So here is the solution.
First, let the Benn Bill (against No Deal Brexit and proposing the extension) pass both houses – it ought to all be agreed on Monday.
Second, Corbyn should immediately table a Vote of No Confidence in Johnson’s Government. This needs only a simple majority under the FTPA.
Third, all opposition parties should then do nothing – and just sit out the 14 days foreseen in FTPA to try to find a new government that commands a majority. That takes you to Monday 23 September. After that the 25 working days to organise an election kick in, leaving you with an election day of 29 October. The new Commons takes a few days to be constituted, and needs a Queen’s Speech (more on this from Catherine Haddon here), so could get to No Deal Brexit only after 31 October. Safe.
But there are problems with this I hear you say.
Yes, indeed. Let me try to address them.
Could the Government cancel the prorogation?
Up until the prorogation begins it could, but that would be a win for the opposition – because they had argued prorogation was wrong anyway. So that’s a win for them.
Can the 14 days foreseen in FTPA and prorogation run in parallel?
I can find no reason to see why not, and FTPA states “days” and not sitting days or working days. And indeed the 14 days being during prorogation is perfect for this plan, as prorogation would prevent Parliament meeting to approve a new government.
What happens if the Government delays prorogation?
The Order stated that prorogation starts earliest 9 September, and latest 12 September. Johnson needs the 2/3 vote for a General Election on Monday 9th to get his election on 15 October (remember the 25 working days), so any small delay here only helps the opposition. And even if the VONC were voted on 9th, 10th, 11th or 12th September, the plan here still works.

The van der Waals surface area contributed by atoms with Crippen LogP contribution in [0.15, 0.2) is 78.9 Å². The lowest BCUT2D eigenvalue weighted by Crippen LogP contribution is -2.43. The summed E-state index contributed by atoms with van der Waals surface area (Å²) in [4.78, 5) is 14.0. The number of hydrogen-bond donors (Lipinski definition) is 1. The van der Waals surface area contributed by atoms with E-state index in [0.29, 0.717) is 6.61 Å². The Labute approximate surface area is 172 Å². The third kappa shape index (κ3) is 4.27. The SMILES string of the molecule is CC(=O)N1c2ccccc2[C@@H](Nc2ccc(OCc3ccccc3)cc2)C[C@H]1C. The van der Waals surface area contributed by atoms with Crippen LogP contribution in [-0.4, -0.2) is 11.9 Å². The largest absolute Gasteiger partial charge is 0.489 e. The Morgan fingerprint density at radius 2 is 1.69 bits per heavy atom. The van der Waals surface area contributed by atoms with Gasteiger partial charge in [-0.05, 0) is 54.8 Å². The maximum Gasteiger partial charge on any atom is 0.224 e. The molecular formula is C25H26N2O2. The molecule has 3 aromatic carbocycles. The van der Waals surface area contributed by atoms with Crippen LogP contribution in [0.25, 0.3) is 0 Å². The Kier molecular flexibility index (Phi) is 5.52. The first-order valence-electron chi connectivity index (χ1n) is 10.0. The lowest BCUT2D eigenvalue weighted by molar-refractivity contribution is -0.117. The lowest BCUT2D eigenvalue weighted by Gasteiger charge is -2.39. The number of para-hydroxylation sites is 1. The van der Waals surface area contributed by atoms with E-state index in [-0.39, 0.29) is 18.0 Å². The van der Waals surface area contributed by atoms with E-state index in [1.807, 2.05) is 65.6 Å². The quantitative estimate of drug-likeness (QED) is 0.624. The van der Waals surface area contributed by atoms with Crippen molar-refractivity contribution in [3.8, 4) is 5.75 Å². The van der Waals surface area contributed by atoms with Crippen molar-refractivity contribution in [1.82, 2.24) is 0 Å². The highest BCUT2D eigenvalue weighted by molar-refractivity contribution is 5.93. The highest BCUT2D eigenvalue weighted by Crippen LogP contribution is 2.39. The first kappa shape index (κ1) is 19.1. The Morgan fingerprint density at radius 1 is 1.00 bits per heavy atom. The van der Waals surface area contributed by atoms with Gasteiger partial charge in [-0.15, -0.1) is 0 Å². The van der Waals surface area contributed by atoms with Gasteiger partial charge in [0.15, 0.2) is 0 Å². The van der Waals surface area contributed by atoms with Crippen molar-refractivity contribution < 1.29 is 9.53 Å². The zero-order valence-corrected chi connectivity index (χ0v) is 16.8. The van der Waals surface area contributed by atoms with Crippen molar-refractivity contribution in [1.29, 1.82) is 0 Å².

What happens if Johnson simply ignores the Benn Law and does not ask for an Article 50 extension?
This would theoretically happen on 17 October, just a fortnight before the General Election. If the Prime Minister disobeyed the law passed by Parliament in the middle of an election campaign then that’s it for the Conservatives’ chances in the election. I cannot see how even Cummings would dare do this.
Is this not playing tricks with the Constitution?
You use the rules you have. Prorogation is not supposed to be used to prevent Parliament sitting for 5 weeks either. Given what has happened in the past month it would be hard for the Conservatives to bleat that some principle had been broken here.
Is there going to be even a simple majority in the Commons for this plan?
The Conservatives have been braying at Labour for the past 24 hours that Corbyn is running scared of a General Election. Were Tories to then not vote in favour in the Vote of No Confidence then they would rightly be accused of being hypocrites – the opposition would have given them a route to the General Election they wanted, and they would have turned it down. So this is a win either way for the opposition – get the majority and the plan happens. Fail and the Conservatives look like hypocrites.